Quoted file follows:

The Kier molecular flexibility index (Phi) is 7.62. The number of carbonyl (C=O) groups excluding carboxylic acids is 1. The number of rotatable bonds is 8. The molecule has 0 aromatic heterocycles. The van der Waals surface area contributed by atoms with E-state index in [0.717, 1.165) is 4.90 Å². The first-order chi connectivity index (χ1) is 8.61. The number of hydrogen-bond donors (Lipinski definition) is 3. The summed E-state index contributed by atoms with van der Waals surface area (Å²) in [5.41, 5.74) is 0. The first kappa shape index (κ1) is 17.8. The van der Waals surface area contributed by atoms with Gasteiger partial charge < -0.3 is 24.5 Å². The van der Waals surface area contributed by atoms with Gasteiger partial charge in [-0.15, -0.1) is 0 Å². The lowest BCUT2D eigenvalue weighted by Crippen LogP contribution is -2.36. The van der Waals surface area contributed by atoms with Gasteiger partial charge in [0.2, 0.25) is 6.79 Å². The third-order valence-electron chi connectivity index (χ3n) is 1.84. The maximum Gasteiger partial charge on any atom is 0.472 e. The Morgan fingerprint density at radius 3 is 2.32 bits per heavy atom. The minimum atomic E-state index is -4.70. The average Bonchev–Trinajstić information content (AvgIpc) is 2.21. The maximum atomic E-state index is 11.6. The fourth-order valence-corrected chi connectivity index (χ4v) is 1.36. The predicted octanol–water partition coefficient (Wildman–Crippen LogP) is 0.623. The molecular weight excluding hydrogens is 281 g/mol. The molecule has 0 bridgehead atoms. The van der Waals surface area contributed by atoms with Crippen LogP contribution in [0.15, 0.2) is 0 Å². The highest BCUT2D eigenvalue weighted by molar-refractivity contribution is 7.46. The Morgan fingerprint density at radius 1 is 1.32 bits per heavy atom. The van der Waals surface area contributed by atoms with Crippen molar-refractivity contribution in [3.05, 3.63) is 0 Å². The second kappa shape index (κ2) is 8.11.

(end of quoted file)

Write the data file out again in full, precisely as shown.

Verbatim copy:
The Kier molecular flexibility index (Phi) is 7.62. The number of carbonyl (C=O) groups excluding carboxylic acids is 1. The number of rotatable bonds is 8. The molecule has 0 aromatic heterocycles. The van der Waals surface area contributed by atoms with E-state index in [0.717, 1.165) is 4.90 Å². The first-order chi connectivity index (χ1) is 8.61. The number of hydrogen-bond donors (Lipinski definition) is 3. The summed E-state index contributed by atoms with van der Waals surface area (Å²) in [5.41, 5.74) is 0. The first kappa shape index (κ1) is 17.8. The van der Waals surface area contributed by atoms with Gasteiger partial charge < -0.3 is 24.5 Å². The van der Waals surface area contributed by atoms with Gasteiger partial charge in [-0.15, -0.1) is 0 Å². The lowest BCUT2D eigenvalue weighted by Crippen LogP contribution is -2.36. The van der Waals surface area contributed by atoms with Gasteiger partial charge in [0.2, 0.25) is 6.79 Å². The third-order valence-electron chi connectivity index (χ3n) is 1.84. The maximum Gasteiger partial charge on any atom is 0.472 e. The Morgan fingerprint density at radius 3 is 2.32 bits per heavy atom. The minimum atomic E-state index is -4.70. The average Bonchev–Trinajstić information content (AvgIpc) is 2.21. The maximum atomic E-state index is 11.6. The fourth-order valence-corrected chi connectivity index (χ4v) is 1.36. The predicted octanol–water partition coefficient (Wildman–Crippen LogP) is 0.623. The molecular weight excluding hydrogens is 281 g/mol. The molecule has 0 bridgehead atoms. The van der Waals surface area contributed by atoms with Crippen LogP contribution in [0.15, 0.2) is 0 Å². The highest BCUT2D eigenvalue weighted by molar-refractivity contribution is 7.46. The Morgan fingerprint density at radius 1 is 1.32 bits per heavy atom. The van der Waals surface area contributed by atoms with Crippen molar-refractivity contribution in [3.05, 3.63) is 0 Å². The second kappa shape index (κ2) is 8.11.